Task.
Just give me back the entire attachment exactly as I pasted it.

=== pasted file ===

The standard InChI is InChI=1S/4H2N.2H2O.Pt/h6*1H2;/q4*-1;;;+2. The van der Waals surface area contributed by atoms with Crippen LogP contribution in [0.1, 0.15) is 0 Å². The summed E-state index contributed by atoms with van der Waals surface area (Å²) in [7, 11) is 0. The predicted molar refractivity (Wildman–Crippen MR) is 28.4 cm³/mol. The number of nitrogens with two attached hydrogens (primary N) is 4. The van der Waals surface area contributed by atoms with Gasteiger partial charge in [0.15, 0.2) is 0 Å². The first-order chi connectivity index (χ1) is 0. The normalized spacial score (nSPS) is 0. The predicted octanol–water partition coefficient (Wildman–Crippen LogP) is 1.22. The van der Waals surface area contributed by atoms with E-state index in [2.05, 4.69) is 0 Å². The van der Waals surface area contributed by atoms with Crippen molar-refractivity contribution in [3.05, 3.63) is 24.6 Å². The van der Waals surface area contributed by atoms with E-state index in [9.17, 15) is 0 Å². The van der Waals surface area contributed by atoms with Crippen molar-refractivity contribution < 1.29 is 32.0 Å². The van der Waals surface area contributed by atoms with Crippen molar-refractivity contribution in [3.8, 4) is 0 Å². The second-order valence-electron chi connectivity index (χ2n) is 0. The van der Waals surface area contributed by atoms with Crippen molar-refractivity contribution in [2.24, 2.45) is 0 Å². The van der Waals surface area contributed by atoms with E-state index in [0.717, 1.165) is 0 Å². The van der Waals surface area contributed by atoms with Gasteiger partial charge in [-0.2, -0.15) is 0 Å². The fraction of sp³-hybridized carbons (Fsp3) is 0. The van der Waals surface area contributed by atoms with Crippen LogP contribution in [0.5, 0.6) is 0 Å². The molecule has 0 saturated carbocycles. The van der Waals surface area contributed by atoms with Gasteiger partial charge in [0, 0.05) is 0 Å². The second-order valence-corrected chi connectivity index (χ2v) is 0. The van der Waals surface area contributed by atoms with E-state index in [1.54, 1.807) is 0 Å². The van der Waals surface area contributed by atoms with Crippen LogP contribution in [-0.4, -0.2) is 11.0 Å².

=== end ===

The standard InChI is InChI=1S/4H2N.2H2O.Pt/h6*1H2;/q4*-1;;;+2. The van der Waals surface area contributed by atoms with Crippen LogP contribution in [0.1, 0.15) is 0 Å². The summed E-state index contributed by atoms with van der Waals surface area (Å²) in [7, 11) is 0. The predicted molar refractivity (Wildman–Crippen MR) is 28.4 cm³/mol. The number of nitrogens with two attached hydrogens (primary N) is 4. The van der Waals surface area contributed by atoms with Gasteiger partial charge in [0.15, 0.2) is 0 Å². The first-order chi connectivity index (χ1) is 0. The normalized spacial score (nSPS) is 0. The predicted octanol–water partition coefficient (Wildman–Crippen LogP) is 1.22. The van der Waals surface area contributed by atoms with E-state index in [2.05, 4.69) is 0 Å². The van der Waals surface area contributed by atoms with Crippen molar-refractivity contribution in [3.05, 3.63) is 24.6 Å². The van der Waals surface area contributed by atoms with E-state index in [9.17, 15) is 0 Å². The van der Waals surface area contributed by atoms with Crippen molar-refractivity contribution < 1.29 is 32.0 Å². The van der Waals surface area contributed by atoms with Crippen molar-refractivity contribution in [3.8, 4) is 0 Å². The second-order valence-electron chi connectivity index (χ2n) is 0. The van der Waals surface area contributed by atoms with Crippen molar-refractivity contribution in [2.24, 2.45) is 0 Å². The van der Waals surface area contributed by atoms with E-state index in [0.717, 1.165) is 0 Å². The van der Waals surface area contributed by atoms with Gasteiger partial charge in [-0.2, -0.15) is 0 Å². The fraction of sp³-hybridized carbons (Fsp3) is 0. The van der Waals surface area contributed by atoms with Crippen LogP contribution in [0.5, 0.6) is 0 Å². The molecule has 0 saturated carbocycles. The van der Waals surface area contributed by atoms with Gasteiger partial charge in [0, 0.05) is 0 Å². The second-order valence-corrected chi connectivity index (χ2v) is 0. The van der Waals surface area contributed by atoms with E-state index in [1.54, 1.807) is 0 Å². The van der Waals surface area contributed by atoms with Crippen LogP contribution in [-0.4, -0.2) is 11.0 Å².